Garlic is renowned for its broad range of culinary and medicinal uses, from reportedly imparting strength to laborers who built the pyramids to more modern studies about its antibacterial and beneficial circulatory effects.
Where to Grow Garlic
Garlic is an annual or perennial cool-season crop and is hardy to frost and light freezes. Plant cloves in a sunny location in deep, rich, well-drained soil.
Soil for Growing Garlic
Garlic prefers full sun, moist, well-drained soil, and is quite tolerant of various soil types and textures. The preferred texture appears to be a sandy loam that is easily crumbled in hand. It does best when the pH is in the 6.2 to 6.8 range, but it can tolerate a wide range of pH and still produce well. The soil should drain easily, as standing water could cause the bulbs to rot in the ground. As with other root crops, proper preparation of the soil is crucial. The top 6-12 inches should be broken up well, so the roots are free to grow. This is also a good time to mix in some organic matter or manure to improve the soil.
Cloves may be planted in either fall or spring, but fall plantings will yield larger bulbs the next summer than spring plantings harvested in fall. Garlic should be planted 4-6 weeks before the last frost date. The plants benefit from having some warm weather to allow good root formation. It is a good sign to see the green shoots come up in late autumn; they can tolerate frigid weather.
|Germination||60 - 80 F|
|Soil and Water|
|pH||4.5 - 8.3|
|Water||Low: For perennial bulbs, withhold all water during summer|
|Planting Depth||1" - 2"|
|Root Depth||2 - 24"|
|Height||1 - 3'|
|Width||6 - 10"|
|Space between plants|
|in rows||4 - 6"|
|space between rows||12 - 15"
|Companions||Beet, Brassicas, Celery, Chamomile, Fruit Trees, Lettuce, Raspberry, Rose, Savory, Tomato|
|Green garlic shoots, a gourmet treat in many locales, can be cut from the bulbs going to flower and used like scallions. Garlic bulbs are ready to harvest when the tops turn brown and die back. Do not knock the tops down to hasten the harvest; some research indicates this practice will shorten storage life. Withhold water and in a few days, carefully dig to lift the plants up. Be careful not to bruise the bulbs so they won't get moldy or attract insects in storage.|
Although it can be started from seed, it’s easiest to grow from individual cloves. The bulb should not be “cracked” more than 48 hours before planting. Splitting the wrapper and separating the individual cloves before this causes them to dry out and lose viability. Bigger cloves tend to produce bigger bulbs, so save the largest cloves for your garden if you prefer large bulbs. The smaller ones are reported to taste better anyway.
The bulbs’ tips should be placed 2″ below the soil surface (3-4″ for elephant garlic), pointy side up. They can be spaced in rows 4-6″ apart, with rows at least 12-15″ apart.
|Cure bulbs in the sun for up to 2 weeks to harden the skins and dry. To braid, keep the tops on. Otherwise, clip off the dried leaves and root bunches. Store in paper bags, net bags, or nylon stockings, tying a knot between each bulb in the stocking.|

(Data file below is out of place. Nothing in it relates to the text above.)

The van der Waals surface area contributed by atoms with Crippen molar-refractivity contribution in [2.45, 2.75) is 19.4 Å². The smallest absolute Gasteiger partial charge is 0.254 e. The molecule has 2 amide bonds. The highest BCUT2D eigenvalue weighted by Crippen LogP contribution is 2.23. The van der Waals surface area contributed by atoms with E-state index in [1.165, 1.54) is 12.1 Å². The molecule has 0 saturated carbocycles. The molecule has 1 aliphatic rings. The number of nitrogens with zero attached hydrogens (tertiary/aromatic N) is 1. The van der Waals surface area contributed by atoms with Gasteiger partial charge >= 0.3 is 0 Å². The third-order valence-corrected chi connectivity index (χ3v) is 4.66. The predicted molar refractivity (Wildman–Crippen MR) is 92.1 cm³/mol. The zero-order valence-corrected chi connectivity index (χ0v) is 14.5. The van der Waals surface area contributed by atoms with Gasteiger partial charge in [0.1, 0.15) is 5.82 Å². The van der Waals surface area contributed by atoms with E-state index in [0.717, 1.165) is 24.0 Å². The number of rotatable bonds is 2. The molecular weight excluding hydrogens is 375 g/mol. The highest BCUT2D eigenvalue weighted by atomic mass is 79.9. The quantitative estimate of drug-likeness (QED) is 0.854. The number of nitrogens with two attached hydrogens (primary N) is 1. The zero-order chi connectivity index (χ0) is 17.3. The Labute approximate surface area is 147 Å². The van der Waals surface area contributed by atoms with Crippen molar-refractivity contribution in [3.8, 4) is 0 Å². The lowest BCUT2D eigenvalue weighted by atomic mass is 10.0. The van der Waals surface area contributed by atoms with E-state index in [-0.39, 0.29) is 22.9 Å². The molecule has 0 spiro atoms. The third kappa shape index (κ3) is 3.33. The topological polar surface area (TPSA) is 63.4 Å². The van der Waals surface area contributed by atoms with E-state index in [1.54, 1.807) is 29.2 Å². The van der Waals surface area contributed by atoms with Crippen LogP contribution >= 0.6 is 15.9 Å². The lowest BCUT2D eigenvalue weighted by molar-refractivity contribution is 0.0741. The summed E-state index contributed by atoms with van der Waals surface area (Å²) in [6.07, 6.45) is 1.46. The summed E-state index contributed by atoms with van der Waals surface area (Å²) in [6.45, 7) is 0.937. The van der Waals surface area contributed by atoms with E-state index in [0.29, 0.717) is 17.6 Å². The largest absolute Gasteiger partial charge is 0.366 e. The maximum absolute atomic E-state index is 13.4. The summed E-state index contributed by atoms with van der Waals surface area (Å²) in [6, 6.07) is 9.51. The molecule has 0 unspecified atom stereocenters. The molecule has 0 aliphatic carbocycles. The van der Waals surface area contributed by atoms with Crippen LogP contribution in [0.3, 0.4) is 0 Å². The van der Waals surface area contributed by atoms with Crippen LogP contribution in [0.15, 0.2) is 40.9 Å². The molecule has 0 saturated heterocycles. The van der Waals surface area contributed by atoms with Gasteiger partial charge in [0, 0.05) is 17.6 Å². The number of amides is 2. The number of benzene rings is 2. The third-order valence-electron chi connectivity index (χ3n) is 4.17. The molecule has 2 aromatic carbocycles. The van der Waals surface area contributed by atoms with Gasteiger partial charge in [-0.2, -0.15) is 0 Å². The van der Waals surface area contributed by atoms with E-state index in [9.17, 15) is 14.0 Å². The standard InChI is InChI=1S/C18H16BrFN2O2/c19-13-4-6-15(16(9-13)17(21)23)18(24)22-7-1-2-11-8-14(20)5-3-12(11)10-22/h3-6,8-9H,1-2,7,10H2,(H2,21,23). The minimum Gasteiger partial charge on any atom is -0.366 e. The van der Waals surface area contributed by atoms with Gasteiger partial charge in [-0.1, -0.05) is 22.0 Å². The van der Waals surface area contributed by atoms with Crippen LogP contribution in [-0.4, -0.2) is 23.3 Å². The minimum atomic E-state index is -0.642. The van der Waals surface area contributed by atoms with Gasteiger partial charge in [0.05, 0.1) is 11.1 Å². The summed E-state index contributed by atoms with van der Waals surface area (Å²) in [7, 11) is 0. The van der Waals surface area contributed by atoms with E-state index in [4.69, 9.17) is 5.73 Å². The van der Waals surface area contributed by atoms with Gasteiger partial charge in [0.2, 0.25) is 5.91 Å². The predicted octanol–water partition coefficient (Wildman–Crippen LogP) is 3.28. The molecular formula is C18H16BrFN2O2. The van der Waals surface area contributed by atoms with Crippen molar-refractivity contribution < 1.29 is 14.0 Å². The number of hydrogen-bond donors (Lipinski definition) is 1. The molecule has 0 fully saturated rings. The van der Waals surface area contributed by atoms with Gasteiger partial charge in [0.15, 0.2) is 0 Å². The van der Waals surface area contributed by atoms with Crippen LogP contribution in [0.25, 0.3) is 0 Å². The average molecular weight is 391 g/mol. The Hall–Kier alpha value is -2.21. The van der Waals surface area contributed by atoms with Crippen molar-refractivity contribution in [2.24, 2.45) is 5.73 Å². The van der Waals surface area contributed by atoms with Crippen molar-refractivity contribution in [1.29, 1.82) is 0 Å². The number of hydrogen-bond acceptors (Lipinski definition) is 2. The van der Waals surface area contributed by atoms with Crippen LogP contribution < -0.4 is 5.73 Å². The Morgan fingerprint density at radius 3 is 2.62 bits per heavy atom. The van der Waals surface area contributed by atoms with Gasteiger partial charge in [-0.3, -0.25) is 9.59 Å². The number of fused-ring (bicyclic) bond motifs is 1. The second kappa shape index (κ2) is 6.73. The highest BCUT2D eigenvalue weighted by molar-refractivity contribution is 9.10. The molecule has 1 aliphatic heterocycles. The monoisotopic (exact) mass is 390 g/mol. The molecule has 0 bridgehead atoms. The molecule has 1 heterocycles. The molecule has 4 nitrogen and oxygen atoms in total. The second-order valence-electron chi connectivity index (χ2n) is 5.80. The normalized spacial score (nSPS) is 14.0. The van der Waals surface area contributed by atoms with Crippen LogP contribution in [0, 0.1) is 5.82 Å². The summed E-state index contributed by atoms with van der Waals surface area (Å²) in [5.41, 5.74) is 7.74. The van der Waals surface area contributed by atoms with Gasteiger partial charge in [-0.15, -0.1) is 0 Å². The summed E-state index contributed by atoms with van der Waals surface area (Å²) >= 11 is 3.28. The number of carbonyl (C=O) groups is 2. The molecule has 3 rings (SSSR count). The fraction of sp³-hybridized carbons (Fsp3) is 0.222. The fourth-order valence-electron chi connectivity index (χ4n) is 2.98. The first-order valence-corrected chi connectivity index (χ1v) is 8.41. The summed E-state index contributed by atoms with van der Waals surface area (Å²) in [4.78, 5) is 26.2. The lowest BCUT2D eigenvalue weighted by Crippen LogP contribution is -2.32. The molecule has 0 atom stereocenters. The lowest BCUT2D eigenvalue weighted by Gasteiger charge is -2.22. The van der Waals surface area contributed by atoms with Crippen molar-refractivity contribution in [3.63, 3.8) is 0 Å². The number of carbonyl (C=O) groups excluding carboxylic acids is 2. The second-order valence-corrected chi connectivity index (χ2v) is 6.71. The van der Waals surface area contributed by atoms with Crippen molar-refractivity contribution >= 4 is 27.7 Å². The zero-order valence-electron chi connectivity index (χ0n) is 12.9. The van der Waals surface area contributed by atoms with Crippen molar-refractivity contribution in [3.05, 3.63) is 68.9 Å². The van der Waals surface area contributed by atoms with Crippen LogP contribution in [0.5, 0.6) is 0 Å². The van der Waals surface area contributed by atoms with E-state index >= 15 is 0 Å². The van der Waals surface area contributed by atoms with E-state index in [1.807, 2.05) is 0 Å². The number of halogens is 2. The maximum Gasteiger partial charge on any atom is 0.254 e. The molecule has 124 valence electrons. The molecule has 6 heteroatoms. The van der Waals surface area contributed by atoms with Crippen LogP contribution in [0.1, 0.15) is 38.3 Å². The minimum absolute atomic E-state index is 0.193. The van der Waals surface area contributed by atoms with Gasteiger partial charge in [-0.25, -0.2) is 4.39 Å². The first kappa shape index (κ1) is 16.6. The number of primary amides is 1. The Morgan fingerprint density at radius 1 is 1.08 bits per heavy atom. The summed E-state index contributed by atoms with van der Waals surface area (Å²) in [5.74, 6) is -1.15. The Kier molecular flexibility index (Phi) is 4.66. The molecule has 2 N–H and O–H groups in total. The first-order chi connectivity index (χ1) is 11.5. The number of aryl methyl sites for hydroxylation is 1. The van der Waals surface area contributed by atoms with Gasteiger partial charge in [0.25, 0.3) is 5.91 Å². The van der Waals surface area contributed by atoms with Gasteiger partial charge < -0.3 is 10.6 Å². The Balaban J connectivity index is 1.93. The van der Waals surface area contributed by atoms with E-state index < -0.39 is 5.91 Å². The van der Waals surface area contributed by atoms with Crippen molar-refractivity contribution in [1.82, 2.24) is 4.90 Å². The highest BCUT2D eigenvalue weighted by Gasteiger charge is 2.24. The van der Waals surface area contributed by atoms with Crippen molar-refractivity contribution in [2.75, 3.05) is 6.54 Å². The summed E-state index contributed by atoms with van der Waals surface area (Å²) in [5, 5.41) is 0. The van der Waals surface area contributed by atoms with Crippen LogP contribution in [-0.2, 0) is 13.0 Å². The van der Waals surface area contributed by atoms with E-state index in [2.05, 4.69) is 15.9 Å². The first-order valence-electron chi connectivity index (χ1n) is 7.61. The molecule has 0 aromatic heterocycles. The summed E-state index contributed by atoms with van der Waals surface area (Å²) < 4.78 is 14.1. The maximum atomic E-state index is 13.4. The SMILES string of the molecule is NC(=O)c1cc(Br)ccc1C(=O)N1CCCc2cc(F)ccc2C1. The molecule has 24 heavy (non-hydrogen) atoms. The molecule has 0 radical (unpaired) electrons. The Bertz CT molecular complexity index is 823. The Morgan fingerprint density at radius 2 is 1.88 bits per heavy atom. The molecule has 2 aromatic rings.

|Fresh||Excellent; lasts 6-7 months|
|Dried||Good as powder, slices, or granules|
Remove any flower buds as soon as they develop. Garlic likes the soil to be moist but not soggy. Regular watering in the fall is essential for proper germination. If dry, watering in the winter may also be required. Stop watering once the bulbs are finishing development to allow bulbs to dry out before harvesting (about 4 weeks before harvest). Like onions, garlic does not compete well with weeds, so it is important to keep the weeds under control with mulch and constant weeding as required.
Garlic does appreciate fertilizer, and a general 10-10-10 works well, at a rate of 3 pounds per hundred square feet. This should be worked into the top few inches of the soil. One of the real keys to success is mulching. Mulching is essential to increase the plants’ tolerance to frigid weather; the colder it is, the more mulch is required. The mulch should be applied immediately after planting, perhaps after a good soaking. The garlic shoots should have no problem coming through several inches of mulch; it should help keep the weeds down as well. If the mulch is extra thick, you could remove some of it in the springtime, leaving enough to control the weeds.
Garlic bulbs mature in an average of 6 to 10 months.
Many people wait too long to harvest garlic bulbs. Once the lower 1/3 – 1/2 of the leaves have turned brown, and there are still mostly green leaves near the top of the plant, it is ready to harvest. Observe your plants carefully to ensure you pick them in their prime. Generally speaking, they should be dug up. Pulling on the stalks will break the top off and leave the bulb submerged under the soil. Use a pitchfork to loosen the soil around the plant, which allows the entire plant to be lifted out of the ground freely.
Garlic will need to be cured before long term storage. A properly cured garlic clove can be safely stored for up to 6 months. The entire plant will need to be dried in a well-ventilated location. The simplest way is to tie up several plants together in a bunch and hang them for a few weeks. Do not wash the bulbs or allow them to be exposed to any water. Throw away moldy bulbs as soon as they are noticed. Once curing is complete, cut the tops off about 1″ above the roots. Garlic is stored best between 50-70F, and a relative humidity of ~ 50% seems to be ideal. They can be stored in an onion-type mesh, or burlap bag hung in a well-ventilated room. Do not store at high humidity or in the refrigerator. They will sprout in a hurry. The soft neck varieties tend to have a longer shelf life.
None of major concern
None of major concern